# Apply local methods
result <- Method$new(converter, data)
# Plot individual results
# Plot a boxplot of all given data points in argument 'data' 


1. Iris-Dataset

Train a neural network in torch on the iris-dataset

# Prepare Data
x <- torch_tensor(as.matrix(iris[, -5]))
y <- torch_tensor(as.integer(iris[, 5]))

# Define Model
model <- nn_sequential(
  nn_linear(4, 15), 
  nn_linear(15, 10), 
  nn_linear(10, 5), 
  nn_linear(5, 3), 

# Train model
optimizer <- optim_adam(model$parameters, lr = 0.0002)
for (t in 1:2500) {
  y_pred <- torch_log(model(x))
  loss <- nnf_nll_loss(y_pred, y)
  if (t %% 250 == 0) {
    cat("Loss: ", as.numeric(loss), "\n")
#> Loss:  1.034311 
#> Loss:  0.8588966 
#> Loss:  0.6706114 
#> Loss:  0.5762339 
#> Loss:  0.5493336 
#> Loss:  0.5144928 
#> Loss:  0.4707141 
#> Loss:  0.3532465 
#> Loss:  0.2839047 
#> Loss:  0.2687521
# create a Converter for this model
converter <- Converter$new(model, input_dim = c(4),
                           input_names = list(names(iris[,-5])),
                           output_names = list(levels(iris[,5])))

# Apply local method LRP with epsilon rule
lrp_eps <- LRP$new(converter, iris[,-5], rule_name = "epsilon")

# Plot the individual result for two datapoints and all classes
p1 <- plot(lrp_eps, data_idx = c(1,102), output_idx = 1:3) +
  ggplot2::labs(title = "LRP ('epsilon')")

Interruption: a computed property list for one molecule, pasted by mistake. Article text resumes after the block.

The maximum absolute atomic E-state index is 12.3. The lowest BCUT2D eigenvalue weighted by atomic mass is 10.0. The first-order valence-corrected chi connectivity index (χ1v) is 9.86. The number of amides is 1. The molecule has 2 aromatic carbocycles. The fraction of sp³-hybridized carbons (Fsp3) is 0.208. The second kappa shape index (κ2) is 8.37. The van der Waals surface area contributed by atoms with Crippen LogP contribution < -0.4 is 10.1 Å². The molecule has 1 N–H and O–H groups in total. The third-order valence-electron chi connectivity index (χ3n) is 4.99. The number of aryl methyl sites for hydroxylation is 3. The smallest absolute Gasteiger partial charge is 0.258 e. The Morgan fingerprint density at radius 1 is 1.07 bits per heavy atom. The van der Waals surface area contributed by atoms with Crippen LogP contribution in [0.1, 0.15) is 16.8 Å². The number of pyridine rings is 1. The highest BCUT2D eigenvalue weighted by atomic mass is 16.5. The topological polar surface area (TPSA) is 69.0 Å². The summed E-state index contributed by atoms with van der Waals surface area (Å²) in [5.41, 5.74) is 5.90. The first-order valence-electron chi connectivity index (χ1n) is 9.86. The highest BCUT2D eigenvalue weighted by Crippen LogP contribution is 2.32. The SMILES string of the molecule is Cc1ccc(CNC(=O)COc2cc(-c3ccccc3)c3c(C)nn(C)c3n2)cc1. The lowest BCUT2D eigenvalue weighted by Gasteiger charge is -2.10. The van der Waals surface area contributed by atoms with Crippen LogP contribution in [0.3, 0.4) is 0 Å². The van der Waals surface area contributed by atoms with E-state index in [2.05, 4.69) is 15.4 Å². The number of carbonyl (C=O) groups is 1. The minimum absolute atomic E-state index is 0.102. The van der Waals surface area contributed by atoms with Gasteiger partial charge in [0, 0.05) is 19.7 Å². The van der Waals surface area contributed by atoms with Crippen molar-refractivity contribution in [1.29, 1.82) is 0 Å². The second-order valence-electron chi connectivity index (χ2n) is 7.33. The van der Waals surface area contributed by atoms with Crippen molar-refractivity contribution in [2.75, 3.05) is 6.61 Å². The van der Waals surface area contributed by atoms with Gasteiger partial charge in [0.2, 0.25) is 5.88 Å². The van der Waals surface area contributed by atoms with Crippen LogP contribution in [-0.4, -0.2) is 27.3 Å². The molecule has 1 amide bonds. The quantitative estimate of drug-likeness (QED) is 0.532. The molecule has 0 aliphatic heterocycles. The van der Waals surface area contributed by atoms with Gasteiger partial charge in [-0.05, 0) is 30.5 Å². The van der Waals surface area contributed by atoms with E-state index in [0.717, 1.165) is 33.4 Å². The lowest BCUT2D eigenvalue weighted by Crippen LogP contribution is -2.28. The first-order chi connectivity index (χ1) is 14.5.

# Plot the boxplot statistic for all datapoints and all classes
# without a preprocess function
p2 <- boxplot(lrp_eps, output_idx = 1:3, ref_data_idx = 1, preprocess_FUN = identity) 

gridExtra::grid.arrange(p1,p2, ncol = 1, layout_matrix = matrix(c(1,1,1,2,2), ncol = 1))

2. Pretrained VGG16 on ImageNet


# Load image
image <- image_load("man/images/imagenet_rooster.png", target_size = c(224,224))
image <- image_to_array(image)
p_image <- grid::rasterGrob(image / 255)

# Preprocess image
x <- array_reshape(image, c(1, dim(image)))
x <- imagenet_preprocess_input(x)

# Get pretrained Vgg16
model <- application_vgg16()

# Convert the model
converter <- Converter$new(model)

# Apply LRP with rule 'alpha_beta' with alpha = 1
lrp_ab <- LRP$new(converter, x, 
                  output_idx = c(8), # 8 is index for class 'cock'
                  rule_name = "alpha_beta",
                  rule_param = 1,
                  channels_first = FALSE) 

# We have to flip the y axis before plotting
lrp_ab$result <- torch::torch_flip(lrp_ab$result, c(2))
p_lrp_ab <- plot(lrp_ab)

gridExtra::grid.arrange(p_image, p_lrp_ab, layout_matrix = matrix(c(1,2,2), nrow = 1))

Contributing and Future Work

If you would like to contribute, please open an issue or submit a pull request.

This package becomes even more alive and valuable if people are using it for their analyses. Therefore, don’t hesitate to write me ( or create a feature request if you are missing something for your analyses or have great ideas for extending this package. Currently, we are working on the following:


This work is funded by the German Research Foundation (DFG) in the context of the Emmy Noether Grant 437611051.